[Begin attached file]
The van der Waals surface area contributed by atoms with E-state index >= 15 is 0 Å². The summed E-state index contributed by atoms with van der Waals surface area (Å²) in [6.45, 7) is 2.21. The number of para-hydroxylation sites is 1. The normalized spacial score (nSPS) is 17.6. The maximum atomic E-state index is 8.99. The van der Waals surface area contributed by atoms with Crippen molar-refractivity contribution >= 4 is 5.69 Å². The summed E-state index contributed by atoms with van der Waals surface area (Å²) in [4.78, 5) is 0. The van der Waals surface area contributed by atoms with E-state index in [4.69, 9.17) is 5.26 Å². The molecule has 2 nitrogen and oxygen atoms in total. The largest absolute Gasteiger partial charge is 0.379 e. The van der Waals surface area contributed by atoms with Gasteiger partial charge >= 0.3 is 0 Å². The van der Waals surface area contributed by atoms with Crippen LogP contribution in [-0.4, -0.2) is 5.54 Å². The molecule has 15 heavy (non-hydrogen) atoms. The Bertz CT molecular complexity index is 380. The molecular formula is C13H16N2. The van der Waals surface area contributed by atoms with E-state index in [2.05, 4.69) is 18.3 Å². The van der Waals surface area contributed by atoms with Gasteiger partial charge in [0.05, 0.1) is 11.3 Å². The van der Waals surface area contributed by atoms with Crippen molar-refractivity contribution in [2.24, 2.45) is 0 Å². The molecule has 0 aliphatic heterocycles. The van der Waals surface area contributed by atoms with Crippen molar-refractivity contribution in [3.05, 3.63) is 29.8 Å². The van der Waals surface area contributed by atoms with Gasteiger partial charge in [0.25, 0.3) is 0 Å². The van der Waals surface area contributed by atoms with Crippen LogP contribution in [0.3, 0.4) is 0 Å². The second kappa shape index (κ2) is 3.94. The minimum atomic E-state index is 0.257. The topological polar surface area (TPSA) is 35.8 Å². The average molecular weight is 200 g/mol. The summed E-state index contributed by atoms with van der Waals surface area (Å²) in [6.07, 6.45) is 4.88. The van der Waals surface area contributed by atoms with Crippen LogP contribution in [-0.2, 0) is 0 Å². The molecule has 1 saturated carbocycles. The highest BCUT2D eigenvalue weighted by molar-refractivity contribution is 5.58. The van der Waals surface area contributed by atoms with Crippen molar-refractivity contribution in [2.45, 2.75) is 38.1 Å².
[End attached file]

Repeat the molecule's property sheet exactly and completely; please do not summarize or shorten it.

The van der Waals surface area contributed by atoms with E-state index >= 15 is 0 Å². The summed E-state index contributed by atoms with van der Waals surface area (Å²) in [6.45, 7) is 2.21. The number of para-hydroxylation sites is 1. The normalized spacial score (nSPS) is 17.6. The maximum atomic E-state index is 8.99. The van der Waals surface area contributed by atoms with Crippen molar-refractivity contribution >= 4 is 5.69 Å². The summed E-state index contributed by atoms with van der Waals surface area (Å²) in [4.78, 5) is 0. The van der Waals surface area contributed by atoms with E-state index in [4.69, 9.17) is 5.26 Å². The molecule has 2 nitrogen and oxygen atoms in total. The largest absolute Gasteiger partial charge is 0.379 e. The van der Waals surface area contributed by atoms with Gasteiger partial charge >= 0.3 is 0 Å². The van der Waals surface area contributed by atoms with Crippen LogP contribution in [-0.4, -0.2) is 5.54 Å². The molecule has 15 heavy (non-hydrogen) atoms. The Bertz CT molecular complexity index is 380. The molecular formula is C13H16N2. The van der Waals surface area contributed by atoms with E-state index in [2.05, 4.69) is 18.3 Å². The van der Waals surface area contributed by atoms with Gasteiger partial charge in [0.05, 0.1) is 11.3 Å². The van der Waals surface area contributed by atoms with Crippen molar-refractivity contribution in [2.24, 2.45) is 0 Å². The molecule has 0 aliphatic heterocycles. The van der Waals surface area contributed by atoms with Crippen molar-refractivity contribution in [3.05, 3.63) is 29.8 Å². The van der Waals surface area contributed by atoms with Gasteiger partial charge in [0.25, 0.3) is 0 Å². The van der Waals surface area contributed by atoms with Crippen LogP contribution in [0.3, 0.4) is 0 Å². The second kappa shape index (κ2) is 3.94. The minimum atomic E-state index is 0.257. The topological polar surface area (TPSA) is 35.8 Å². The average molecular weight is 200 g/mol. The summed E-state index contributed by atoms with van der Waals surface area (Å²) in [6.07, 6.45) is 4.88. The van der Waals surface area contributed by atoms with Crippen LogP contribution in [-0.2, 0) is 0 Å². The molecule has 1 saturated carbocycles. The highest BCUT2D eigenvalue weighted by molar-refractivity contribution is 5.58. The van der Waals surface area contributed by atoms with Crippen molar-refractivity contribution in [2.45, 2.75) is 38.1 Å².